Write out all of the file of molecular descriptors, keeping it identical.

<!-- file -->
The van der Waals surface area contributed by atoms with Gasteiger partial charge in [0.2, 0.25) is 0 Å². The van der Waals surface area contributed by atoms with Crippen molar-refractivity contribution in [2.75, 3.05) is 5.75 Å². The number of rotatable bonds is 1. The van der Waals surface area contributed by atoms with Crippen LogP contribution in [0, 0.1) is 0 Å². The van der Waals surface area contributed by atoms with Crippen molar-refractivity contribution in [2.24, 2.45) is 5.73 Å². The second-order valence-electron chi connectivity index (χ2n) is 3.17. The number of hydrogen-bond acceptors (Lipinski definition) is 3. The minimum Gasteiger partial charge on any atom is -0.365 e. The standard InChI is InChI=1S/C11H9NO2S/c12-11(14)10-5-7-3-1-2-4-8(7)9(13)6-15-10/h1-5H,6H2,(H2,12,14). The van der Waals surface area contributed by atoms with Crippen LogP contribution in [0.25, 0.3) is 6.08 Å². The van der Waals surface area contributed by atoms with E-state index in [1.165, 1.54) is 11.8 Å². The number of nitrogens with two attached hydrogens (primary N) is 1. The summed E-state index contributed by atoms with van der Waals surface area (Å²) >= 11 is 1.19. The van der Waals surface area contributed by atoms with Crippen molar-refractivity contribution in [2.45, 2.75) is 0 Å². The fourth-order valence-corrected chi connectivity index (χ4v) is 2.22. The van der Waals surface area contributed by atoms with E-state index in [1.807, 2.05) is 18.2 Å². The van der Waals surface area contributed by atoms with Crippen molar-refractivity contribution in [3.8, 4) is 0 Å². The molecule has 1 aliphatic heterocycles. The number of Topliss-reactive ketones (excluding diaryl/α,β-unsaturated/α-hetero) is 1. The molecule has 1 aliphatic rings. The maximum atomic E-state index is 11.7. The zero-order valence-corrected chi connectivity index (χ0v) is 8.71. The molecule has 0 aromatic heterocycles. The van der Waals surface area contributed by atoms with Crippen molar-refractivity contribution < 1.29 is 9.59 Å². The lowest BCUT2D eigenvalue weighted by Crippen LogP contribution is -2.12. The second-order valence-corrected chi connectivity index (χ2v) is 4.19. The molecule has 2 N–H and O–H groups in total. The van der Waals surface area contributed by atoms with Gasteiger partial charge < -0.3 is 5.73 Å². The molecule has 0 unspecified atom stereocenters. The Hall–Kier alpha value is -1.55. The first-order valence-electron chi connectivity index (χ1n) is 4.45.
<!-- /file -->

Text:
The van der Waals surface area contributed by atoms with Gasteiger partial charge in [0.2, 0.25) is 0 Å². The van der Waals surface area contributed by atoms with Crippen molar-refractivity contribution in [2.75, 3.05) is 5.75 Å². The number of rotatable bonds is 1. The van der Waals surface area contributed by atoms with Crippen LogP contribution in [0, 0.1) is 0 Å². The van der Waals surface area contributed by atoms with Crippen molar-refractivity contribution in [2.24, 2.45) is 5.73 Å². The second-order valence-electron chi connectivity index (χ2n) is 3.17. The number of hydrogen-bond acceptors (Lipinski definition) is 3. The minimum Gasteiger partial charge on any atom is -0.365 e. The standard InChI is InChI=1S/C11H9NO2S/c12-11(14)10-5-7-3-1-2-4-8(7)9(13)6-15-10/h1-5H,6H2,(H2,12,14). The van der Waals surface area contributed by atoms with Crippen LogP contribution in [0.25, 0.3) is 6.08 Å². The van der Waals surface area contributed by atoms with E-state index in [1.165, 1.54) is 11.8 Å². The number of nitrogens with two attached hydrogens (primary N) is 1. The summed E-state index contributed by atoms with van der Waals surface area (Å²) >= 11 is 1.19. The van der Waals surface area contributed by atoms with Crippen molar-refractivity contribution in [2.45, 2.75) is 0 Å². The fourth-order valence-corrected chi connectivity index (χ4v) is 2.22. The van der Waals surface area contributed by atoms with E-state index in [1.807, 2.05) is 18.2 Å². The van der Waals surface area contributed by atoms with Crippen molar-refractivity contribution in [3.8, 4) is 0 Å². The molecule has 1 aliphatic heterocycles. The number of Topliss-reactive ketones (excluding diaryl/α,β-unsaturated/α-hetero) is 1. The molecule has 1 aliphatic rings. The maximum atomic E-state index is 11.7. The zero-order valence-corrected chi connectivity index (χ0v) is 8.71. The molecule has 0 aromatic heterocycles. The van der Waals surface area contributed by atoms with Crippen molar-refractivity contribution < 1.29 is 9.59 Å². The lowest BCUT2D eigenvalue weighted by Crippen LogP contribution is -2.12. The second-order valence-corrected chi connectivity index (χ2v) is 4.19. The molecule has 2 N–H and O–H groups in total. The van der Waals surface area contributed by atoms with Gasteiger partial charge < -0.3 is 5.73 Å². The molecule has 0 unspecified atom stereocenters. The Hall–Kier alpha value is -1.55. The first-order valence-electron chi connectivity index (χ1n) is 4.45.